FIG. 1 is a perspective view and functional block diagram of a telecommunications cabinet formed according to one embodiment of the present invention. Referring now to FIG. 1, a cabinet 100, by way of example, a signal transfer point cabinet, is formed to receive external air at an inlet port 102 formed at the bottom of the cabinet 100. Within the cabinet 100, a chamber 104 receives the external air and conducts the air primarily into a front portion 108 of the cabinet 100 but also into a rear portion 112 of the cabinet 100 through a plurality of louvers 116. As may be seen, a front portion 108 air stream 106 serves to cool the components in front portion 108. In prior art cabinets, air is conducted solely into the front portion 108 of the cabinet 100 because all active circuits and systems that generate heat are placed therein. In the cabinet 100 of FIG. 1, however, active components are also installed in the rear portion 112 of the cabinet 100. Accordingly, thermal management issues are extended to the rear portion of the cabinet.

The inventive cabinet 100 includes a panel forming a plurality of louvers 116 or other air passageways to receive air 110 from chamber 104 into rear portion 112. Air (not numbered) is also received into the rear portion 112 through a plurality of perforated air openings shown generally at 120 in the described embodiment of the invention. The perforated air openings 120 are formed approximately at the bottom and at the rear of the cabinet on both sides of the cabinet paneling. The placement of the perforated air openings 120 at or near the bottom of cabinet 100 is important. Were the perforated air openings 120 distributed along the side of the cabinet, air turbulence shown at 114 within the rear portion 112 of the cabinet could not be created which would therefore lead to ineffective thermal management and thermal properties for reducing and removing heat from the active components.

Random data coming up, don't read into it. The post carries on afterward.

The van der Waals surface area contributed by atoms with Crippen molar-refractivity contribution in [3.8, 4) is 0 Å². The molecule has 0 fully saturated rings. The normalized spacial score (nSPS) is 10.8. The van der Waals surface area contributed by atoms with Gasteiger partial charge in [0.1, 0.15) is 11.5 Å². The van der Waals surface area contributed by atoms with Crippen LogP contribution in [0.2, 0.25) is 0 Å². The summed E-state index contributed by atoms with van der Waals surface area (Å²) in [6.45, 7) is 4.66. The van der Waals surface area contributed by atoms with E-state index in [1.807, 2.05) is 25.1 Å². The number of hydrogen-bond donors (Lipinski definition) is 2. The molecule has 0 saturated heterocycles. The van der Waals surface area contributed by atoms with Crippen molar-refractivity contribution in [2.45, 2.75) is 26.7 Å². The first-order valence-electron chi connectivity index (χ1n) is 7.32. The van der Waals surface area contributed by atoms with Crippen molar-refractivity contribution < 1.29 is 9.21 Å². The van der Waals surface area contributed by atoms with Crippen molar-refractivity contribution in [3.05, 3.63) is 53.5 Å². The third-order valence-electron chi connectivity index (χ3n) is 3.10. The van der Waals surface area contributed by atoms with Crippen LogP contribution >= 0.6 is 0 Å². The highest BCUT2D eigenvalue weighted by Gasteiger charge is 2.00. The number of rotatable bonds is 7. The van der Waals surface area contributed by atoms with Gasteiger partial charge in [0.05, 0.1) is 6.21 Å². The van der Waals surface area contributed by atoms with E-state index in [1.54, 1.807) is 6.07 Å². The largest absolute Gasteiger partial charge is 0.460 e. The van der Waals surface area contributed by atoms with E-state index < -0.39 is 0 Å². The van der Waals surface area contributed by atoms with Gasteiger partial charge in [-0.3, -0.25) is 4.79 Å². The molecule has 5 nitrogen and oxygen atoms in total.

The turbulence and airflow that occurs within the cabinet 100, and more particularly, within front portion 108, i.e., first equipment portion, or rear portion 112, i.e., second equipment portion, results from the use of electrically operated blowers that are formed within a top portion of the cabinet. For example, within FIG. 1, a pair of blowers 124 are installed within the top portion of the cabinet to create a vacuum within front portion 108 and to create an exhaust path 126 of air that is emitted from an outlet port 128.

The rear portion 112 of the cabinet 100 is also formed to create openings 132 between card guides 130 to create an air conduction path 134 from the exhaust path 126 into the rear portion 112 of the cabinet. The openings 132 between the card guides 130 also enable air to be exhausted from rear portion 112 of the cabinet. Thus, as may be seen, air enters the rear portion of the cabinet through the louvers 116, through the air openings 120, and through the openings 132 between the card guides 130.